Thoracic outlet syndrome (TOS) can be directly related to the trauma of a car accident and will likely start showing up weeks or months after the initial trauma. One cause is entrapment of some of the nerve roots and blood vessels of the neck between either the scalene muscles or under the pectoralis minor muscle. These muscles can become tight and swollen and prevent free motion of those structures. Another cause is impingement between the clavicle and first rib due to thickening of the fascial band that connects the two. Most patients presenting with TOS are between 20-60 years old and females are 9 times more likely to have TOS than males. Having a cervical rib is also a possible cause of TOS, although only 1% of the population has them and <10% of those that do have them experience TOS. Symptoms include pain, numbness, tingling and weakness most commonly in the distribution of the ulnar nerve which is the inside of the arm and forearm and the pinky finger. Treatment typically involves joint manipulation to any palpated joint restrictions, joint stabilization exercises to optimize the muscular activation around the dysfunctional areas and potentially neural mobilization. Neural mobilization should be thought of as taking the nerves and pretending they are strings that should normally thread through muscles from their origin in the spinal cord to their distal muscles or other structures. If those strings get caught somewhere along the line, they need to be continually but slowly be moved through that tissue to “break free.”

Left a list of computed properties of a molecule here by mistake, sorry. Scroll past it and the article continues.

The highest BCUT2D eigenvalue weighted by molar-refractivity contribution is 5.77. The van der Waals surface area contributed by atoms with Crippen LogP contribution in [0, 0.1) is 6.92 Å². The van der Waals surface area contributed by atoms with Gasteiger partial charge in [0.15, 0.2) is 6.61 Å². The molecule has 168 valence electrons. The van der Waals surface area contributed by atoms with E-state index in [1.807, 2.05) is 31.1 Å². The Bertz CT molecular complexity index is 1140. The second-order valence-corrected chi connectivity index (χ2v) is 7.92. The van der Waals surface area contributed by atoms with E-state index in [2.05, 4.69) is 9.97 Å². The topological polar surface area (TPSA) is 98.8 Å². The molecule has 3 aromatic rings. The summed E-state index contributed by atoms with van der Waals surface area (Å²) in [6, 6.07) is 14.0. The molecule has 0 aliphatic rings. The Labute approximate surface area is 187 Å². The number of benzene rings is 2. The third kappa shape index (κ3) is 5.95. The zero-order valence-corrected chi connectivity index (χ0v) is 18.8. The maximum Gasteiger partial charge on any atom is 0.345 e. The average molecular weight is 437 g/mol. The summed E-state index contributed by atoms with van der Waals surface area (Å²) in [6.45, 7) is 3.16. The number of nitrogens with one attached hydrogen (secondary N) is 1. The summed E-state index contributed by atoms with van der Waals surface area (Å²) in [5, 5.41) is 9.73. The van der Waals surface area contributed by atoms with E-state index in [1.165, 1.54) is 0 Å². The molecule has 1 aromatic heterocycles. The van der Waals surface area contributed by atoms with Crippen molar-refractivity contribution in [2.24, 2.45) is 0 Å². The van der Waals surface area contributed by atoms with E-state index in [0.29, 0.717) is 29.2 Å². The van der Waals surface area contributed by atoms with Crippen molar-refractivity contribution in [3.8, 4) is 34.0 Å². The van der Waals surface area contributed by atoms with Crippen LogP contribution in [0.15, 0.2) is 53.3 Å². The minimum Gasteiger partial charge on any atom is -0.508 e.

Labral Tear

The labrum of the shoulder is the outer layer of the part of the shoulder blade that the humerus attaches to. The labrum is made of cartilage and contributes significantly to stability of the shoulder as it increases the size of the “bowl” that the humerus fits into. A torn labrum is caused by a trauma that typically involves a jamming of the shoulder going backwards such as a fall, a car accident or a repetitive injury. There are a specific set of diagnostic tests and clinical characteristics that exist for determining if a patient has a labral tear, and it is very important to be seen by a professional for proper evaluation and diagnosis. A partially torn labrum can sometimes respond to a conservative trial of care involving joint stabilization exercises and several different ways to increase blood flow to the area such as instrument-assisted manual therapy, dry needling, laser therapy or pulsed electromagnetic field therapy (PEMF). If the labral tear is large or doesn’t respond to a short (2-3 week) trial of care, then the next steps need to be taken as far as surgical consultation and medication goes.

How Long Does It Take for a Shoulder Injury to Stop Hurting?

It may require several weeks to months for shoulder pain to fully subside following a car accident.  The duration for a shoulder injury to cease causing pain can vary depending on the severity and type of injury. Generally, mild shoulder injuries such as strains or minor sprains can take a few days to a couple of weeks to heal. However, more severe injuries such as dislocations, fractures, or tears may require several weeks to months for pain to fully resolve. It is essential to consult a healthcare professional for an accurate diagnosis and appropriate treatment plan.